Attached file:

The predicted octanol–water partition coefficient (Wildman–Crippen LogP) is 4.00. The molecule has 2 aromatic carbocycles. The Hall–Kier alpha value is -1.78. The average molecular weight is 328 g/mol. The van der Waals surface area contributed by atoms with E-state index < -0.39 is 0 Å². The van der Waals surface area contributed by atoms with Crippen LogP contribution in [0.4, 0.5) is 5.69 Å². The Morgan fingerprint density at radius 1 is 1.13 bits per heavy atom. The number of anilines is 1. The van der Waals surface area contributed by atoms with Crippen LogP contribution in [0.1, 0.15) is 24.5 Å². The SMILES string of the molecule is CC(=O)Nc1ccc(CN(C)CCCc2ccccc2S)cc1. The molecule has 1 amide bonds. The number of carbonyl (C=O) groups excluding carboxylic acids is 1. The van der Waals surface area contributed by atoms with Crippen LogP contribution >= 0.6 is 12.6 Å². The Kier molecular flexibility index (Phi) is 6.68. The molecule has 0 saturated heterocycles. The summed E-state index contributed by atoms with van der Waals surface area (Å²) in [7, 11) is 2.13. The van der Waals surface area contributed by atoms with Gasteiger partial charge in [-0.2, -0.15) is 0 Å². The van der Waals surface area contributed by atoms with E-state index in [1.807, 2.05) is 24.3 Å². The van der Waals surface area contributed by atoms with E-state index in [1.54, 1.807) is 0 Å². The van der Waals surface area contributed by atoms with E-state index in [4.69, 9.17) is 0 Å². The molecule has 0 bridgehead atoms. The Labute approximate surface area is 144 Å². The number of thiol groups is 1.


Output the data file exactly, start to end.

The predicted octanol–water partition coefficient (Wildman–Crippen LogP) is 4.00. The molecule has 2 aromatic carbocycles. The Hall–Kier alpha value is -1.78. The average molecular weight is 328 g/mol. The van der Waals surface area contributed by atoms with E-state index < -0.39 is 0 Å². The van der Waals surface area contributed by atoms with Crippen LogP contribution in [0.4, 0.5) is 5.69 Å². The Morgan fingerprint density at radius 1 is 1.13 bits per heavy atom. The number of anilines is 1. The van der Waals surface area contributed by atoms with Crippen LogP contribution in [0.1, 0.15) is 24.5 Å². The SMILES string of the molecule is CC(=O)Nc1ccc(CN(C)CCCc2ccccc2S)cc1. The molecule has 1 amide bonds. The number of carbonyl (C=O) groups excluding carboxylic acids is 1. The van der Waals surface area contributed by atoms with Crippen LogP contribution >= 0.6 is 12.6 Å². The Kier molecular flexibility index (Phi) is 6.68. The molecule has 0 saturated heterocycles. The summed E-state index contributed by atoms with van der Waals surface area (Å²) in [7, 11) is 2.13. The van der Waals surface area contributed by atoms with Gasteiger partial charge in [-0.2, -0.15) is 0 Å². The van der Waals surface area contributed by atoms with E-state index in [1.807, 2.05) is 24.3 Å². The van der Waals surface area contributed by atoms with E-state index in [1.54, 1.807) is 0 Å². The van der Waals surface area contributed by atoms with E-state index in [4.69, 9.17) is 0 Å². The molecule has 0 bridgehead atoms. The Labute approximate surface area is 144 Å². The number of thiol groups is 1.